This post was originally published on September 22, 2009.
If you've been reading here long, I don't have to tell you that I love books. Yet I seem to have a love/hate relationship with titles of the parenting genre.
Some have left me floundering and overwhelmed. On other occasions I find myself nodding vigorously and feeling uplifted, understood, and pointed in the right direction.
Today I'd like to pass along the top four parenting books that I've found the most helpful:
How to Really Parent Your Child by Ross Campbell
I love this book's subtitle: Anticipating What a Child Needs Instead of Reacting to What a Child Does. This read came into my life when I was trying to decipher what kind of parenting style I was going to pursue. I only wish I could have read it earlier (like before I had kids!).
My biggest takeaway was the concept of filling a child's "love tank." A child's negative behavior doesn't always mean he or she is making a "bad" choice; often the behavior is a signal to tell us something they need - like food, rest, attention, love, etc.
Easy to Love, Difficult to Discipline by Becky Bailey
This book's title says it all. Loving my children, for the most part, comes naturally. But trying to figure out discipline is another story. I appreciated this author's take on using empathy with our kids and trying to see their side of situations.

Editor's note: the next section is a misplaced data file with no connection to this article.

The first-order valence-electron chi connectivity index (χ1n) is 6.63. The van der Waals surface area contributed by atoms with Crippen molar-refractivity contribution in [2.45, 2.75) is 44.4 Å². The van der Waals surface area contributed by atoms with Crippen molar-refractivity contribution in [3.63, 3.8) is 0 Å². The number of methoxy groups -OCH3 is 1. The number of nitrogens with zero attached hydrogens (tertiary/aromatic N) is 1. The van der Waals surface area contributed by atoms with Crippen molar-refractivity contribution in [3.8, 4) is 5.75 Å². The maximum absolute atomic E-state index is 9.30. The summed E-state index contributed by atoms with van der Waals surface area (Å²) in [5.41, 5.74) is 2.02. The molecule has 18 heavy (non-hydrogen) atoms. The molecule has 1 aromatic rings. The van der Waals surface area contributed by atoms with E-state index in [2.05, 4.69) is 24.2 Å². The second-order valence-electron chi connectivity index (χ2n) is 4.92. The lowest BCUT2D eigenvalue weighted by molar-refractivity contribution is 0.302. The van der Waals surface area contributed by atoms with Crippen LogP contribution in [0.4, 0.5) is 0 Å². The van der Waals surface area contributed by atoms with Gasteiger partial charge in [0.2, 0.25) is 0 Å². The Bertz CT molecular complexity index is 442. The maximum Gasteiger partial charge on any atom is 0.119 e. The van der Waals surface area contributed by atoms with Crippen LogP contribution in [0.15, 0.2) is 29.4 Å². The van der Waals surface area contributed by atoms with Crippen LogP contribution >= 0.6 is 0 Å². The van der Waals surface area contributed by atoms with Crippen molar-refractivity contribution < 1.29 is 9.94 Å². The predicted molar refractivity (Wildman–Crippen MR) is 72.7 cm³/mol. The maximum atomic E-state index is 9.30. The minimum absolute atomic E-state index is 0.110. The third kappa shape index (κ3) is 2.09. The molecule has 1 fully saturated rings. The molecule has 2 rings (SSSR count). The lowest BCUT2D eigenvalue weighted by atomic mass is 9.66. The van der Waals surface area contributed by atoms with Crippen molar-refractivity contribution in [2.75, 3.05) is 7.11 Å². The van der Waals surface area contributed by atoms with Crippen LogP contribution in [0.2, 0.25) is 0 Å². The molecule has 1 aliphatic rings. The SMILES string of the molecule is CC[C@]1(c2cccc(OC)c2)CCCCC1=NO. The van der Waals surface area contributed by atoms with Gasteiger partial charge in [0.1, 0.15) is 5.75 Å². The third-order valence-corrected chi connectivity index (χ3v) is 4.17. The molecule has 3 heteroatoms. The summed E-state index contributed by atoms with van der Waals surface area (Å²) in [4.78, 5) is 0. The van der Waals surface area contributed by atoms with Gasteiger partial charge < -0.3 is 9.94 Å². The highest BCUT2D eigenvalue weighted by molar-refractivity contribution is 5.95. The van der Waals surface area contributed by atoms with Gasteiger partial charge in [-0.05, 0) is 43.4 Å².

Bailey also has a helpful section on development, in which she describes typical behaviors in children of various ages. I found this particularly useful - to see that the challenges I was struggling with were in fact common developmental stages, not necessarily anything unusual.
Grace-Based Parenting by Tim Kimmel
This book, written from a Christian perspective, encouraged me to cultivate an atmosphere of grace in our home. It further reinforced the importance of parenting my children the way God parents me - with tremendous love and a multitude of second chances.
The author says that in order to deliver grace to our children we must give them four freedoms: the freedom to be different, to be vulnerable, to be candid, and to make mistakes. Beautiful.
Playful Parenting by Lawrence J. Cohen
Sometimes as a mother I get stuck on "the rule" and miss out on the playful interaction that can help my children make good choices. Instead of just getting annoyed by frustrating behavior, use play to engage and work through challenges.
Cohen discusses the importance of meeting your child on his or her level, emotionally and physically (like playing on the floor). He also encourages a "Meeting on the Couch" with your child when frustrations arise - as an alternative to a "Time Out." (For the record, we do both of these at times, depending on the situation.)
It's so important to filter through the plethora of titles available to us and find authors coming from perspectives we connect with. These four books work for me as I try to create a joyful partnership with my little people. They have inspired and challenged me to stay on the road of intentional motherhood.
**What parenting books have most helped you?**